The New York Times Just Became Much Less Vulnerable to Online Attack

Tech wonks and news watchdogs from inside and outside the Times applauded the move.

The New York Times' midtown Manhattan headquarters.
The New York Times’ midtown Manhattan headquarters. Mario Tama/Getty Images

Web security and strong encryption were hot topics last year due to revelations about election hacking, but it’s just as important for news organizations to consider these issues. One of the easiest ways for media sites to increase security is by enabling HTTPS—sites like the Washington Post, Wired, BuzzFeed and The Guardian have all done this in recent years.

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And today, the New York Times joined their ranks.

HTTPS, which is denoted by a padlock icon in the URL next to the browser, adds an extra layer of security to the usual HTTP web protocol (indeed, the “s” stands for security). It encrypts the data sent between your computer and a website’s servers, making it more difficult for a third party to monitor your activities—while they will still be able to see the URL of the site you are visiting (i.e. they will not be able to see which articles you are reading or hijack the connection. Further, it validates that your computer is communicating with the website you intended to reach,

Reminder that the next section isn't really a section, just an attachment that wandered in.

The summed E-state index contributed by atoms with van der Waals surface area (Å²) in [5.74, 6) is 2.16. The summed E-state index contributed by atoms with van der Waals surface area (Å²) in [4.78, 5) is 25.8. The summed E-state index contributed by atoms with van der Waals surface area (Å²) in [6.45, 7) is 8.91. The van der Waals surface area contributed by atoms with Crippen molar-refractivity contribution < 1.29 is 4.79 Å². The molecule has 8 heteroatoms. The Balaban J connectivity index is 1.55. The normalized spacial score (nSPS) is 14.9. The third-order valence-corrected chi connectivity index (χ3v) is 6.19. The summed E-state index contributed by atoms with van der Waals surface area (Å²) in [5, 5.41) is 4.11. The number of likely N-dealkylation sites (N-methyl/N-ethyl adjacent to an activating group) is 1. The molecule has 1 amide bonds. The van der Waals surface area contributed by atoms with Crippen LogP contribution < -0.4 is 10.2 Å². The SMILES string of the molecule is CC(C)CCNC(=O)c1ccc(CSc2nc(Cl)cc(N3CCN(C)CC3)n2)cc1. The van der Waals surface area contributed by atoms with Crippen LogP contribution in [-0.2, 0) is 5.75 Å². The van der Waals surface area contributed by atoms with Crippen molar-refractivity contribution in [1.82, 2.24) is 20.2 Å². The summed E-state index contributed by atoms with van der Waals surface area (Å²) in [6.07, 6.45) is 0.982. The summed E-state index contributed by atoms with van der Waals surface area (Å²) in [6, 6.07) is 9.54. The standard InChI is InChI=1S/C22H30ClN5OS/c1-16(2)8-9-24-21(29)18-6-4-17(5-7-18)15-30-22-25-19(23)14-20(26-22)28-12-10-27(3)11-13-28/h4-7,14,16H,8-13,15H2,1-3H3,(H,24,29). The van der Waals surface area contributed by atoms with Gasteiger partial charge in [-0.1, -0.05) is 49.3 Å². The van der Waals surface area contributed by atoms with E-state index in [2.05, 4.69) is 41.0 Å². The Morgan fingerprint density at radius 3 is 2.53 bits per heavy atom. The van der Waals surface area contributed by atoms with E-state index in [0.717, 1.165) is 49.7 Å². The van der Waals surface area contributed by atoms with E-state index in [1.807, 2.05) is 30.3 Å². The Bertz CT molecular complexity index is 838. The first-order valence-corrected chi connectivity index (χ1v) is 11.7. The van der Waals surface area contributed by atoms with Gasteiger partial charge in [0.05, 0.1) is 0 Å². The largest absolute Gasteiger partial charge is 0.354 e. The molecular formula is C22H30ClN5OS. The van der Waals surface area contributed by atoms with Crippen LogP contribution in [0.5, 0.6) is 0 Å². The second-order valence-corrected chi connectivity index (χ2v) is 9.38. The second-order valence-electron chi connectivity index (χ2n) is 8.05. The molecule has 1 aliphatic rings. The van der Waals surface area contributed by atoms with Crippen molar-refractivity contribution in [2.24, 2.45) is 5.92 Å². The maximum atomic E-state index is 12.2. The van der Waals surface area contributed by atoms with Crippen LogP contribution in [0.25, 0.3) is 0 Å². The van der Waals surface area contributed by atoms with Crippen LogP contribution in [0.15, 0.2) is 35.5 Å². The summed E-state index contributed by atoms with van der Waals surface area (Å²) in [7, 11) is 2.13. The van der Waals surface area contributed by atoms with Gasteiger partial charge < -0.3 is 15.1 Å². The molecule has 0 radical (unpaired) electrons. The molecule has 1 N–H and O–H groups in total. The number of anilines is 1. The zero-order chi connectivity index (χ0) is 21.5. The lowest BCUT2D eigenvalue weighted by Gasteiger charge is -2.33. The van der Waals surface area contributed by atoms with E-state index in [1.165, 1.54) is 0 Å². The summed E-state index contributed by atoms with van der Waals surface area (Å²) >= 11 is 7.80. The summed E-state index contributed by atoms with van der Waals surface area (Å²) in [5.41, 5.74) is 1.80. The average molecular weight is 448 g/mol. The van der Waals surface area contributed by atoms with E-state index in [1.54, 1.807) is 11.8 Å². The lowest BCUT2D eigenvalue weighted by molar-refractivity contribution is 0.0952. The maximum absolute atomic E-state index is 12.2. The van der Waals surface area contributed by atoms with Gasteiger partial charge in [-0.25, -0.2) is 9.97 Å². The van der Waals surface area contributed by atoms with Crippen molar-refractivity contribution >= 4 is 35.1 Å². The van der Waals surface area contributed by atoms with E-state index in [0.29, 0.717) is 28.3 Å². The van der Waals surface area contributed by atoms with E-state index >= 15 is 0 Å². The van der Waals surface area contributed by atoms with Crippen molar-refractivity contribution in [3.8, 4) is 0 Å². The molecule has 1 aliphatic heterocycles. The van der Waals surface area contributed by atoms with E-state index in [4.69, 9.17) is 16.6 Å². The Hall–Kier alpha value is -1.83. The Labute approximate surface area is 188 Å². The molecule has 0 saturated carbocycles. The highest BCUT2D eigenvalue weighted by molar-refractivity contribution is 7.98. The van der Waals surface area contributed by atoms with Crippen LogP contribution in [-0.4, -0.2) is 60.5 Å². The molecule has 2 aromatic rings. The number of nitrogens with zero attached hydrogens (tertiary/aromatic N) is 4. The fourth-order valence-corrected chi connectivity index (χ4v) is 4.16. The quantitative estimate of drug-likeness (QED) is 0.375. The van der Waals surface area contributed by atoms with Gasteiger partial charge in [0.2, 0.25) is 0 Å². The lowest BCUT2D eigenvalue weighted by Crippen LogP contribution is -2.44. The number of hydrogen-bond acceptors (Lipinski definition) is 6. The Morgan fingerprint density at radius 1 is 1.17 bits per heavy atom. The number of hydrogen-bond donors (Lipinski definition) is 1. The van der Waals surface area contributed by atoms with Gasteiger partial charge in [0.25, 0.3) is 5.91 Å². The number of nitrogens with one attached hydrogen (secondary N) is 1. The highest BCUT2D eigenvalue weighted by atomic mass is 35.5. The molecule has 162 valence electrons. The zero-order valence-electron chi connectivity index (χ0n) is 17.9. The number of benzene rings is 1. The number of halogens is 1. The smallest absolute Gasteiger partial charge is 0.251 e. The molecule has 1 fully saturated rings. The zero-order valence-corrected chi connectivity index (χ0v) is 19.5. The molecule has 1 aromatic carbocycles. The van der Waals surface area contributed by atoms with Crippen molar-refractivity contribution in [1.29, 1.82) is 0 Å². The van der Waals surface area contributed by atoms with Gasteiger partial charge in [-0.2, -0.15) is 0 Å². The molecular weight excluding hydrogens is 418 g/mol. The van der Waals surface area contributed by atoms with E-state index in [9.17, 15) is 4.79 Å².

In a post on the Times‘ Open blog, front end software architect Eitan Konigsburg and program manager Vinessa Wan (whom the Observer has reached out to for comment) announced that the Grey Lady had begun enabling HTTPS on its site. The change affects:

  • The home page
  • Articles published in 2014 and later
  • Most section, column and topic pages
  • The mobile site
  • Most blog pages
  • TimesVideo
  • Podcast pages

The rest of the Times website will also eventually have HTTPS protection.

Tech wonks from inside and outside the Times applauded the move:

Any site that doesn’t have HTTPS is at a much higher risk of attack, which is why last year Google said it will begin flagging unencrypted websites as insecure later this year, displaying a red “x” over a padlock in the URL bar.

News watchdogs are also keeping tabs on which media sites value security—Secure The News, a project of the Freedom of the Press Foundation, gives every news organization a letter grade based on the security of their site. The service congratulated the Times on its newly secure site:

Politico, Breitbart and the Wall Street Journal all currently have F grades on Secure the News—none has enabled HTTPS.

The New York Times Just Became Much Less Vulnerable to Online Attack